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Manden som ikke ville dø (1999)



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Credited cast:
Karl Bille
Cecilie Brask ...
Charlotte Emelie
Esther Mortensen
Tacha Elung ...
Mrs. Holck
Kurt Olsen
Pernille Grumme ...
Mrs. Olsen
Paul Hagen ...
Benny Hansen
Claus Heilmann
Jonna Hjerl ...
Mrs. Mørk
Bill Holmberg ...
Palle Huld ...
Henrik Jandorf ...
Pastor Palmberg


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Plot Keywords:

village | jutland | See All (2) »







Release Date:

26 March 1999 (Denmark)  »

Also Known As:

Gaven til himlen  »

Company Credits

Production Co:

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Technical Specs

Aspect Ratio:

2.35 : 1
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Referenced in Bag om filmen 'Manden som ikke ville dø' (1999) See more »

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User Reviews

A true pearl of a film on agony, the will to live and weltschmertz
6 June 2003 | by See all my reviews

Whilst many people may not comprehend this film or even the idea of it, it is, pardon my subjectivity, quite simply a masterpiece which only can be compared to some of the greatest films ever made.

If you're looking for action or even an apparent meaning/storyline in a film maybe you shouldn't watch this one for then you'll get sadly disappointed.

The film itself is made in black and white which also places great emphazis on the storyline itself; actually it's quite seldomly seen that a film benefits from the b/w effect but this surely does.

The story isn't just the ordinary "he says this and she replies that". It has a true depth, a meaning, that you'll have to be ready to understand before you even consider watching it. It's not just a film you would want to watch when your friends come over for coffee!

As mentioned it doesn't have an apparent meaning, - at first!.

However as the film and thus the storyline reveals itself we're taken into a world of one single mans incomprehensible pain and agony all beginning when he loses as well his wife and newly born child. We follow him and his mental state of mind through more than 70 yrs.

The film itself shows a man in apparent decay as well mental as physical but at the end we may come to the conclusion that he actually was "the normal one" in this film compared to those who surround him; for instance the psychiatrist of the nursing home he ends up at (greatly played by danish filmdiva Gitta Nørby) who directly says that after 40 yrs. of having treated him she simply hates him.

We also follow the other people around him in the village where he lived. A village of simple but good people who somehow just showed out not being able to cope with a man in that deep agony and "welt-schmertz"; even the local pastor gives up. To them he is just a lunatic.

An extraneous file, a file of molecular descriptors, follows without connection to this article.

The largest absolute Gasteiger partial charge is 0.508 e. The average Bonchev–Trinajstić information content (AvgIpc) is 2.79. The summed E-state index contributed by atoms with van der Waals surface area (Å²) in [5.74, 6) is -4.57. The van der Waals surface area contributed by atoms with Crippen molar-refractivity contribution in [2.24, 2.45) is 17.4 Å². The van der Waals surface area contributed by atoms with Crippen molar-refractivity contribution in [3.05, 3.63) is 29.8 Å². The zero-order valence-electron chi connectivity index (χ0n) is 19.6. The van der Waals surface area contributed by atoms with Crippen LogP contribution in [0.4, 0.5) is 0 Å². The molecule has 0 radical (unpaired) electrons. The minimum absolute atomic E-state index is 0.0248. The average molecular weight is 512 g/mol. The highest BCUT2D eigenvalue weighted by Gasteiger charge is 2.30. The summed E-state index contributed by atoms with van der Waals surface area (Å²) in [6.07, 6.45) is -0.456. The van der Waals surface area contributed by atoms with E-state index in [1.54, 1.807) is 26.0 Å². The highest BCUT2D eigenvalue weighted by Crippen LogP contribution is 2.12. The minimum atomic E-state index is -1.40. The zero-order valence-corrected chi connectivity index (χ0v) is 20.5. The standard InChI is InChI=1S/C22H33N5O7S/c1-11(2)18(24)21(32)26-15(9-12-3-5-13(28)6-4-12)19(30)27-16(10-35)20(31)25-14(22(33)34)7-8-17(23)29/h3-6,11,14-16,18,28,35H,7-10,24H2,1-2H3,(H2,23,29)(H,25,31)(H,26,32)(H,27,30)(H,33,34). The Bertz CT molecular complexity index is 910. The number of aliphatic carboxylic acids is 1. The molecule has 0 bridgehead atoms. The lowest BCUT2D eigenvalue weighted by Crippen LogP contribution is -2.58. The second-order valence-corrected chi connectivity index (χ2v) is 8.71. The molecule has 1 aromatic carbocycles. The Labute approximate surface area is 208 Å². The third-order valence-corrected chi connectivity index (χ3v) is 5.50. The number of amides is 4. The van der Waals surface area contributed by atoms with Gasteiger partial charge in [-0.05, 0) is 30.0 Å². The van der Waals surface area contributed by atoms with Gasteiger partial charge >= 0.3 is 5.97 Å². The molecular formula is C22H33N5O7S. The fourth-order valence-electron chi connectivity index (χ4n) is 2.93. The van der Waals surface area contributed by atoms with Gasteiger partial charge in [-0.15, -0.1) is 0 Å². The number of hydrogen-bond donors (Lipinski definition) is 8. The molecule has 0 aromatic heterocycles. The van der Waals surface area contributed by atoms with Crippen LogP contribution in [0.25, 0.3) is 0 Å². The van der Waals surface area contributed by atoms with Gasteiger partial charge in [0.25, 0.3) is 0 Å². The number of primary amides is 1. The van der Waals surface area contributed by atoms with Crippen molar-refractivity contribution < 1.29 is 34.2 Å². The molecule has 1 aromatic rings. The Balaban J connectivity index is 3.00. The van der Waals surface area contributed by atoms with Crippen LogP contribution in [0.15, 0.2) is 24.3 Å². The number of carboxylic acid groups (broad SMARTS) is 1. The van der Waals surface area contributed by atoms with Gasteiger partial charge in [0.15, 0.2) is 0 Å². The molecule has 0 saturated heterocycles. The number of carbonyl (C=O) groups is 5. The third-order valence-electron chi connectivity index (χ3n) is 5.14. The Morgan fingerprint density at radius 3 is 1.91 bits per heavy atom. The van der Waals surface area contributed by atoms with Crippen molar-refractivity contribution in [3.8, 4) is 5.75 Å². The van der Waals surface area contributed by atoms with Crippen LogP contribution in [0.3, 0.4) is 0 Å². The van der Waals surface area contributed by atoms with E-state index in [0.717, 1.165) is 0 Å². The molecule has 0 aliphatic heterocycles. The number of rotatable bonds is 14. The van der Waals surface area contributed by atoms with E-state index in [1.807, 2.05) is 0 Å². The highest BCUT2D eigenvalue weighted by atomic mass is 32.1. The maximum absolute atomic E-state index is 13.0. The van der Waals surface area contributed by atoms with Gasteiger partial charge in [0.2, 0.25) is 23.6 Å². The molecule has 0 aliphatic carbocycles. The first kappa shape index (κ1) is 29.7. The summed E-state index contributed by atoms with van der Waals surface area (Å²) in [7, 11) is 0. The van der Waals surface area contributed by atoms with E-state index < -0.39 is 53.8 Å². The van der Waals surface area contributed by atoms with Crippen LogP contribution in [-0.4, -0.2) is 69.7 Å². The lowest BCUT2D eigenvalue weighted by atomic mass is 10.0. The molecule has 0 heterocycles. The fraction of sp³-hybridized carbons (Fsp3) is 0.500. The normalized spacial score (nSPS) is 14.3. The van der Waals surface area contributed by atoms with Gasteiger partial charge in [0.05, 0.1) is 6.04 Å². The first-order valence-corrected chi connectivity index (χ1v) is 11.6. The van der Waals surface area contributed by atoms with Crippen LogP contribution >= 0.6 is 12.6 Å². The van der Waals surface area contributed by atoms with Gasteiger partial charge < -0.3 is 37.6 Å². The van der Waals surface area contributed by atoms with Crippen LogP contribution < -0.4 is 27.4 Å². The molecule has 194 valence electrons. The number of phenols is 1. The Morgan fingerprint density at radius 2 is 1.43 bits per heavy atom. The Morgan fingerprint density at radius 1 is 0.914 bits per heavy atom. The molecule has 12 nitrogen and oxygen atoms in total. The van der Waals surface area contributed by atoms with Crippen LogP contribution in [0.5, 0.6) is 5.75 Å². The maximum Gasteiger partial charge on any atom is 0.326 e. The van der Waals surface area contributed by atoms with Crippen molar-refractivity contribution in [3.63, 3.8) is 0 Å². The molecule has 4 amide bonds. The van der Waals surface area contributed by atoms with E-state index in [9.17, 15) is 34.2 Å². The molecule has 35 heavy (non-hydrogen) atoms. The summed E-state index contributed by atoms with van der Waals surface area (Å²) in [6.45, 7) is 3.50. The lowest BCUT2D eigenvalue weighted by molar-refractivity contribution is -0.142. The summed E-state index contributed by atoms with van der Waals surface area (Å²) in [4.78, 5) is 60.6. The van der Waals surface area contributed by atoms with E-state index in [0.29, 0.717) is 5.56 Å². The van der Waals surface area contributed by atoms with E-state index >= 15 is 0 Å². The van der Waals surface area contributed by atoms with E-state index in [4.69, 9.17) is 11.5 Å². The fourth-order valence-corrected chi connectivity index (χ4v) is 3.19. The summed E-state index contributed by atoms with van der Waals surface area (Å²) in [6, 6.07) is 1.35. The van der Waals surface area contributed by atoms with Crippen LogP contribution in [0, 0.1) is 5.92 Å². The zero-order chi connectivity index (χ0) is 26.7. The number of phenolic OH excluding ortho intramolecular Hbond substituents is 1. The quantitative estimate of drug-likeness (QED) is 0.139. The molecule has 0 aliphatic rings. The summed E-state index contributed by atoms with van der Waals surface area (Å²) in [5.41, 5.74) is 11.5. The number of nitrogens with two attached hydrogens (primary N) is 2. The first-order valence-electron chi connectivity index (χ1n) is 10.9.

An interesting feature of this film is also that it makes us consider how we ourselves would have reacted being for instance bystanders to such a tragedy as the one depicted. Would we have done something; are are we the ones pointing fingers at the local people as we watch this film?

It's not a film with a lot of dialogue but that is indeed the art of this film; it simply doesn't need more words.

As such I wouldn't personally name it as an experimental film or even an intellectual one but it's simply different. It's not a "Blockbuster hit" and it's definately never meant to be. It's a film in its own right, a pearl which could be one of the very few "real" films we find in the world of today. The only films in the same genre with the same "realness" are the films of Aki Kaurismäki which are, from my point of view, what film is all about.

There's naturally one annoying thing for our english speaking audience; you cannot see it without subtitles since it's in Danish which of course limits the amount of people who could be interested in watching such a film. That however is the same with most other films made in what english speaking people seem to call as "foreign languaged" films. One can wonder that the same people apparently never consider that we "foreign people" continuously are surrounded by the english language. ;-)

But back to the film. Indeed it demands a lot of the viewer but if you take the time and bother to watch it it's worthwhile to watch and one thing is for sure;if you've watch it you will definately never forget it.

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